Destructive cult groups use practised techniques of seduction to recruit new members. Most aim at attracting young adults, so many university campuses have banned them, but recruiters can still join clubs where they can employ their often sophisticated methods.
We are most vulnerable when our routines change: a new town, a new college or job, or after an upset or the break-up of a relationship. We are more open to new ideas at such times.
Most cult members are well-meaning people, who genuinely believe in the virtues of their group. Unfortunately, destructive leaders teach their manipulations to their followers, who come to think that it is alright to bend the truth for the good of the cause. They become agents of the predator who runs the group, despite their best intentions.
Recruiters first of all want to attract attention. This is the lure aspect of seduction. They usually present a cheerful appearance and have a friendly approach.
A recruiter wants to develop rapport as quickly as possible, so will often begin with a compliment about your appearance or your opinions.
A recruiter will seek out ideas to agree with. This might be as simple as asking what the potential recruit likes to do, or what they believe in, and agreeing vigorously. It could be a movie, a track or a holiday destination, but agreement is the foundation from which an approach will be made.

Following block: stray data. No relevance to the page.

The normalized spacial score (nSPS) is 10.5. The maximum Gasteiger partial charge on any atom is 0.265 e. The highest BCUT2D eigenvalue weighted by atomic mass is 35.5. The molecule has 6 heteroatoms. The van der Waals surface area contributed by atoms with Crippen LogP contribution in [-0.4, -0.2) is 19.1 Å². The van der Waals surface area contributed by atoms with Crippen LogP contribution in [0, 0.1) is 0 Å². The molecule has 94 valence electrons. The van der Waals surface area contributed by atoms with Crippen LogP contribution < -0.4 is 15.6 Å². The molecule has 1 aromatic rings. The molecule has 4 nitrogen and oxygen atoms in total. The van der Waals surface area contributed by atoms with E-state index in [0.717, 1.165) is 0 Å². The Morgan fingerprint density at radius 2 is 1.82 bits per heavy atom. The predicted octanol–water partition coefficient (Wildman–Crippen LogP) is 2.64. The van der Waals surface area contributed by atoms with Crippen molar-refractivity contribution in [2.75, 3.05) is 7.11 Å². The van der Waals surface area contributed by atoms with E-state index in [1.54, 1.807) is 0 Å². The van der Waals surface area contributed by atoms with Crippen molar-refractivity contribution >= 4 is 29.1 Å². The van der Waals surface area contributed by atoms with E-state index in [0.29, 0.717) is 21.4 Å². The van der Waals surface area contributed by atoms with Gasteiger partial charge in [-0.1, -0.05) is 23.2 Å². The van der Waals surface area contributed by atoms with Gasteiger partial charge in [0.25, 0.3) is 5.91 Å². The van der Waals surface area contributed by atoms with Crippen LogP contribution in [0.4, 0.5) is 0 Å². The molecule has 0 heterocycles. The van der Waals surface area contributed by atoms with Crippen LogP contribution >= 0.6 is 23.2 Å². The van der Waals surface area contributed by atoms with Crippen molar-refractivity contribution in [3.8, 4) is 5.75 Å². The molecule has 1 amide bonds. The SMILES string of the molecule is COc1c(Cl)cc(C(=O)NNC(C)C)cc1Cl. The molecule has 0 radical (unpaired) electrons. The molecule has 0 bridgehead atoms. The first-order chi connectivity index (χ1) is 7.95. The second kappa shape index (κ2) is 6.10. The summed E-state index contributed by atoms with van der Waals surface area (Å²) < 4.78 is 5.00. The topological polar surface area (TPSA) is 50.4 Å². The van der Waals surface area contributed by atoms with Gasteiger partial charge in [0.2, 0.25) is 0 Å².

The recruiter wants to know about doubt and dissatisfaction, so that a solution – their belief system – can be offered. What is spoiling your life? What are your deepest fears?
You will be offered a remedy – from finding a date to getting rich quick; from distress at social inequality to overcoming the fear of death.
The recruiter – or seducer – will offer an end to loneliness, through membership of a joyful, purposeful community. But the joyful community will often turn into virtual slavery.
It is always best to find private time to think about any offer of relationship, whether with a charismatic individual or a group. Talk to friends, check the Internet, and don’t sign on the dotted line until you’ve had time to think it through.